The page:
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Nearly 200 Great Barrier Reef coral species also live in the deep sea

Google Science Feeds - Wed, 12/12/2018 - 00:09
Nearly 200 species of Great Barrier Reef corals have found a second home in the deep ocean. That's six times as many species as previously thought to be living in the dark, cold waters off northeastern Australia, researchers report December 11 in ...

NASA's InSight lander finds its best angle with Mars selfie

Google Science Feeds - Wed, 12/12/2018 - 00:08
InSight, welcome to the 'gram, my clever robot friend.*. NASA's Mars lander has been stretching and snapping photos of the martian landscape and bits of itself since its successful landing on Nov. 26.

Spacewalking astronauts check site of capsule leak

Google Science Feeds - Wed, 12/12/2018 - 00:06
CAPE CANAVERAL, Fla. (AP) - Spacewalking astronauts ripped through thick insulation on a capsule docked to the International Space Station on Tuesday, looking for clues to a mysterious drilled hole that leaked precious cabin air four months ago.

Here's what was surprising about Kilauea's 3-month-long eruption

Google Science Feeds - Tue, 12/11/2018 - 23:42
WASHINGTON - After a stunningly explosive summer, Kilauea, the world's longest continuously erupting volcano, finally seems to have taken a break.

NASA's Mars lander takes selfie from above with robotic arm

Google Science Feeds - Tue, 12/11/2018 - 23:29
CAPE CANAVERAL, Fla. - NASA's new Mars lander has taken a selfie from above, using a camera on its long robotic arm. The InSight lander snapped a series of pictures that NASA turned into a stunning mosaic, released Tuesday.

NASA's InSight lander just took its first selfie on Mars — take a look

Google Science Feeds - Tue, 12/11/2018 - 23:11
NASA's InSight lander has taken its first selfie on Mars. The selfie, released on Tuesday and shown above, is made up of 11 images that were stitched together.

Hello from Mars! NASA releases InSight's first selfie from the surface of the red planet

Google Science Feeds - Tue, 12/11/2018 - 22:58
NASA's InSight lander has shared two new pictures, including its first selfie and a first look at its 'workspace'; Engineers say the 14-by-7-foot swath of land where it will soon dig into the ground looks 'extremely safe'; The new images come just ...

A City Frog's Love Song Attracts More Mates Than Countryside Croaks

Google Science Feeds - Tue, 12/11/2018 - 21:45
City-living frogs in Central and South America sing a different tune than their croaking countryside counterparts. Their new-and-improved sweet serenades even attract more mates, according to a new study published in the journal Nature Ecology and ...

See a hyperactive Christmas comet zip through space

Google Science Feeds - Tue, 12/11/2018 - 20:20
Comet 46P/Wirtanen shows off in this image from Gianluca Masi with the Virtual Telescope Project. Gianluca Masi/Virtual Telescope Project.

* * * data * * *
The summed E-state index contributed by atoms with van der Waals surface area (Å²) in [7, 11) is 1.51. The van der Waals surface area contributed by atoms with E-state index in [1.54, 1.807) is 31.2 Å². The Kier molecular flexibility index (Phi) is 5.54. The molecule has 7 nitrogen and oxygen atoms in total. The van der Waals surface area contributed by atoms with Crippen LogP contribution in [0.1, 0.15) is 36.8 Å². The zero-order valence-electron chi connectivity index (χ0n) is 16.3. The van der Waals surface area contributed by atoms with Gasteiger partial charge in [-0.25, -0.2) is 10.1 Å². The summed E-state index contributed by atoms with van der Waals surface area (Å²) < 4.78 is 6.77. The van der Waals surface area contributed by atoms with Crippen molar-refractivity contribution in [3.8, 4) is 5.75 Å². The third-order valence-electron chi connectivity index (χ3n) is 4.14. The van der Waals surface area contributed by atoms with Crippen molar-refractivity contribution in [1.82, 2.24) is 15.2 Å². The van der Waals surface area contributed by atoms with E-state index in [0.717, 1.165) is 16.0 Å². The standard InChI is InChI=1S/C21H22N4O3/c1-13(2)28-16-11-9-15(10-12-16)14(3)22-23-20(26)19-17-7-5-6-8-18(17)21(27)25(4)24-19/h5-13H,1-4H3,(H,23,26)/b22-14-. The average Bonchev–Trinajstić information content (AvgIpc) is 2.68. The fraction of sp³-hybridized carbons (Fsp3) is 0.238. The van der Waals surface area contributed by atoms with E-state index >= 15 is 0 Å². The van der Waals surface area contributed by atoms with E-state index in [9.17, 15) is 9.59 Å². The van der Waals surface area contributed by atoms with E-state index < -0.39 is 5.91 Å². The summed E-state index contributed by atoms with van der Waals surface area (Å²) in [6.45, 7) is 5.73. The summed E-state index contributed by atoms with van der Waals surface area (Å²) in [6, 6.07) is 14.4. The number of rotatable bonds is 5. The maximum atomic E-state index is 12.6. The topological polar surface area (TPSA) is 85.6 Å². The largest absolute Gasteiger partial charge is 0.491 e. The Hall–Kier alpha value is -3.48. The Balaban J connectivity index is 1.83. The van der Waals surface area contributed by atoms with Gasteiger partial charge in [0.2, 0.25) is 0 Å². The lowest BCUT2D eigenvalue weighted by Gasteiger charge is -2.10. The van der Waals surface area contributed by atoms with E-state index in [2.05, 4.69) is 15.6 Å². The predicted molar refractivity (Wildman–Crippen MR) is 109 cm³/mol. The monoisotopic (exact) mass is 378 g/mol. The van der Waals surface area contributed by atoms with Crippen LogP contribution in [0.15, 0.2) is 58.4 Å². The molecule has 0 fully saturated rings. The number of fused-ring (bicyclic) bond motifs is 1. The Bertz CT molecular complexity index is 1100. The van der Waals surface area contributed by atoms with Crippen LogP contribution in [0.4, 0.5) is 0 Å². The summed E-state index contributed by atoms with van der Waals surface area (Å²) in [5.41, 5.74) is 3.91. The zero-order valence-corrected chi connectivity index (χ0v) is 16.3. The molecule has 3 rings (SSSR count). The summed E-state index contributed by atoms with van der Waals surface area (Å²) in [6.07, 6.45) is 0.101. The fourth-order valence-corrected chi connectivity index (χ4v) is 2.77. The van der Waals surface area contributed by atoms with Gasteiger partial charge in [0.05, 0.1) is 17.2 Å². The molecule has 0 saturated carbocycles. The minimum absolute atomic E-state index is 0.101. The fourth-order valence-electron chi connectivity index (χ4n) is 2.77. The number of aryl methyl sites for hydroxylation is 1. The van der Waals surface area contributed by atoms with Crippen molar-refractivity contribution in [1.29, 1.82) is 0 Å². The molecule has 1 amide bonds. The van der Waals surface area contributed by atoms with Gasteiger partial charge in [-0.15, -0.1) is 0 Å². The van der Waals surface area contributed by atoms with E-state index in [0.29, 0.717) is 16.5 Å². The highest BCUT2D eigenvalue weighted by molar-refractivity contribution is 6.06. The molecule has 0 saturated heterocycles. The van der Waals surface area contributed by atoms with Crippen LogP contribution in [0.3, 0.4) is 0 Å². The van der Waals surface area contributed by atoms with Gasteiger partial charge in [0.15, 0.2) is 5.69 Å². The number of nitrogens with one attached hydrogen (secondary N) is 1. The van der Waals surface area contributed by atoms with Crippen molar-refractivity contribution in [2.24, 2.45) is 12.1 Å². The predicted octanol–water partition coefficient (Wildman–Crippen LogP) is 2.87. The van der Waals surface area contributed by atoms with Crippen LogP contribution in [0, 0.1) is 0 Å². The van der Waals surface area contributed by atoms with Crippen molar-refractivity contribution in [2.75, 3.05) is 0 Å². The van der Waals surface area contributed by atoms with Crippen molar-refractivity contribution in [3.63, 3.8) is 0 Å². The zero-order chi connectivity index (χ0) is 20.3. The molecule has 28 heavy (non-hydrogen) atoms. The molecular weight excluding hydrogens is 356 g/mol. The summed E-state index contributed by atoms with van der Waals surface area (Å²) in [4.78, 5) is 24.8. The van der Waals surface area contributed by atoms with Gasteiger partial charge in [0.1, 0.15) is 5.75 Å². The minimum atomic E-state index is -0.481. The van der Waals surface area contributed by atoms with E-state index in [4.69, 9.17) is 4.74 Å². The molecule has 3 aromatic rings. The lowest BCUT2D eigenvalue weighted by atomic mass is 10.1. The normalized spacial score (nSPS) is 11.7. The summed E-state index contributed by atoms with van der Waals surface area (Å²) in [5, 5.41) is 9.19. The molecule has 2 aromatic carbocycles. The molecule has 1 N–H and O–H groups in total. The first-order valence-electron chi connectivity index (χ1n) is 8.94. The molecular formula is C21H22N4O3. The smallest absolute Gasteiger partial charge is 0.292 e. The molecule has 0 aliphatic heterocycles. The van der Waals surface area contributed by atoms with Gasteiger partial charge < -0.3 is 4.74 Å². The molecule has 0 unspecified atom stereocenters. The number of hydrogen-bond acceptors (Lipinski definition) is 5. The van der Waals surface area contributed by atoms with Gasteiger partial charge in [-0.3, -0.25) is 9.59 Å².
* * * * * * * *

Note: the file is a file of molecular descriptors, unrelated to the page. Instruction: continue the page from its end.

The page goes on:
Russian cosmonauts take spacewalk to probe mystery of craft hole

Google Science Feeds - Tue, 12/11/2018 - 18:19
MOSCOW, Dec 11 (Reuters) - Two Russian cosmonauts took a spacewalk on Tuesday seeking to resolve the mystery of a small hole found in the side of a craft docked at the International Space Station.

NASA makes amazing discovery on asteroid Bennu

Google Science Feeds - Tue, 12/11/2018 - 18:11
Scientists have made a fascinating discovery on asteroid Bennu thanks to NASA's OSIRIS-REx spacecraft. Recently analyzed data from the probe has identified water locked inside the asteroid's clay, the space agency has announced.

Cervical screening error: More women affected

Health News BBC - Tue, 12/11/2018 - 17:02
An additional 3,591 women have not received information after a failure to send out letters, says Capita.

Ex-minister Norman Lamb urges cannabis legalisation

Health News BBC - Tue, 12/11/2018 - 16:05
Norman Lamb calls for government regulation of the production, distribution and sale of cannabis.

Desert Child Review - Burning Fuel

Game Spot Reviews - Tue, 12/11/2018 - 16:00

Desert Child is a game of modern ambitions and sensibilities wrapped up in a retro aesthetic. It looks like an early-'90s DOS game rendering of a future where humanity has colonized Mars and built a city that feels like a mix between a Cowboy Bebop planet and modern-day Australia. The game's unique look, chilled vibe, and strong concept make for a great first impression, but unfortunately, by the end of it you'll realize that there's not much more to Desert Child than what you got in those opening minutes.

You play as a young man who leaves Earth in the game's opening, looking to conquer Mars' speeder bike circuit and earn enough money to prove himself in an upcoming championship. At the beginning of the game, you choose between four weapons to have mounted on the front of your vehicle, each with a different difficulty rating depending on how useful they are. All races are one-on-one and play out on a 2D plane viewed from a side-on perspective, which is a strange--but also a strangely enjoyable--way to compete. There are a handful of different tracks, all with unique obstacles, and when you start up a race you'll be thrown into one of them at random. While there are obstacles to avoid, winning comes down to using your boost effectively and firing your weapon at TVs planted around the track. Each TV you take out gives you a speed boost, and to maintain your maximum speed you need to consistently destroy the televisions on the track before your opponent does.

The first few times you race in Desert Child, it's thrilling. Your hoverbike controls well--it's floaty and fast but precise--and blasting away at everything in front of you and timing your boosts well is fun. The game captures the inherent excitement of hoverbike racing, but once it becomes clear that every race is going to be more-or-less the same, that excitement dulls considerably. You can't switch guns mid-game, the tracks all play very similarly, and the only real difference between opponents is that the very last one in the game is more difficult to beat than the others. I couldn't highlight a uniquely cool moment from any of the races I took part in across two playthroughs of the game, or a race where the game showed off a new trick or idea.